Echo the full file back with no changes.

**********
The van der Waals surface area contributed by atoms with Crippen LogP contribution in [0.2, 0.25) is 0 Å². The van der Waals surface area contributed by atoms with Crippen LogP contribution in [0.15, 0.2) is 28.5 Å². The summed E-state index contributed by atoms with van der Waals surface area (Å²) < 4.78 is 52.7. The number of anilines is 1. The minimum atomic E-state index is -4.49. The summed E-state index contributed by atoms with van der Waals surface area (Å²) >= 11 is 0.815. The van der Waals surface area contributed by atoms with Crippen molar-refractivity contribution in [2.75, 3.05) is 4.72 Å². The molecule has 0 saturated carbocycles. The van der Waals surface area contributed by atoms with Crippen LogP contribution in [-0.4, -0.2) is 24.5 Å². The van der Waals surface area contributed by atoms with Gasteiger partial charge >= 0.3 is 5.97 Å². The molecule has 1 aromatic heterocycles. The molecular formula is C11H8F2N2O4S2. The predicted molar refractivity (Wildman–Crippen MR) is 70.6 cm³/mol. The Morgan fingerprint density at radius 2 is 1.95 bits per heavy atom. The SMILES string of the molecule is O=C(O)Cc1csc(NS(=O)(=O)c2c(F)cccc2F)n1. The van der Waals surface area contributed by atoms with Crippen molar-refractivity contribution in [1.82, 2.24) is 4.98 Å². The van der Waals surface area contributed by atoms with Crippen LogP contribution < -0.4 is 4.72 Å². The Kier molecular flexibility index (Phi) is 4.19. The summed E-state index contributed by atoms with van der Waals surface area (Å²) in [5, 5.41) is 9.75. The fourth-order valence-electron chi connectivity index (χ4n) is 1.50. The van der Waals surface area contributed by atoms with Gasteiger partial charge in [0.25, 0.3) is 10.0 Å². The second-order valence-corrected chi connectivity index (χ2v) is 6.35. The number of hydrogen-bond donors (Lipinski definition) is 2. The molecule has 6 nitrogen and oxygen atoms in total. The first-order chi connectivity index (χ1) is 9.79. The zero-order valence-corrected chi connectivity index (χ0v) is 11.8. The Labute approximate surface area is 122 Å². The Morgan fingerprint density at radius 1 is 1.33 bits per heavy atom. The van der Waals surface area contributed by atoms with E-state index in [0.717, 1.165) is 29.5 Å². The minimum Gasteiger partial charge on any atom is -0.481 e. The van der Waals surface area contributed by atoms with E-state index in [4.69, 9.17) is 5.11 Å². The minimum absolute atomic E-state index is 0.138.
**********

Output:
The van der Waals surface area contributed by atoms with Crippen LogP contribution in [0.2, 0.25) is 0 Å². The van der Waals surface area contributed by atoms with Crippen LogP contribution in [0.15, 0.2) is 28.5 Å². The summed E-state index contributed by atoms with van der Waals surface area (Å²) < 4.78 is 52.7. The number of anilines is 1. The minimum atomic E-state index is -4.49. The summed E-state index contributed by atoms with van der Waals surface area (Å²) >= 11 is 0.815. The van der Waals surface area contributed by atoms with Crippen molar-refractivity contribution in [2.75, 3.05) is 4.72 Å². The molecule has 0 saturated carbocycles. The van der Waals surface area contributed by atoms with Crippen LogP contribution in [-0.4, -0.2) is 24.5 Å². The van der Waals surface area contributed by atoms with Gasteiger partial charge >= 0.3 is 5.97 Å². The molecule has 1 aromatic heterocycles. The molecular formula is C11H8F2N2O4S2. The predicted molar refractivity (Wildman–Crippen MR) is 70.6 cm³/mol. The Morgan fingerprint density at radius 2 is 1.95 bits per heavy atom. The SMILES string of the molecule is O=C(O)Cc1csc(NS(=O)(=O)c2c(F)cccc2F)n1. The van der Waals surface area contributed by atoms with Crippen molar-refractivity contribution in [1.82, 2.24) is 4.98 Å². The van der Waals surface area contributed by atoms with Crippen LogP contribution < -0.4 is 4.72 Å². The Kier molecular flexibility index (Phi) is 4.19. The summed E-state index contributed by atoms with van der Waals surface area (Å²) in [5, 5.41) is 9.75. The fourth-order valence-electron chi connectivity index (χ4n) is 1.50. The van der Waals surface area contributed by atoms with Gasteiger partial charge in [0.25, 0.3) is 10.0 Å². The second-order valence-corrected chi connectivity index (χ2v) is 6.35. The number of hydrogen-bond donors (Lipinski definition) is 2. The molecule has 6 nitrogen and oxygen atoms in total. The first-order chi connectivity index (χ1) is 9.79. The zero-order valence-corrected chi connectivity index (χ0v) is 11.8. The Labute approximate surface area is 122 Å². The Morgan fingerprint density at radius 1 is 1.33 bits per heavy atom. The van der Waals surface area contributed by atoms with E-state index in [0.717, 1.165) is 29.5 Å². The minimum Gasteiger partial charge on any atom is -0.481 e. The van der Waals surface area contributed by atoms with E-state index in [4.69, 9.17) is 5.11 Å². The minimum absolute atomic E-state index is 0.138.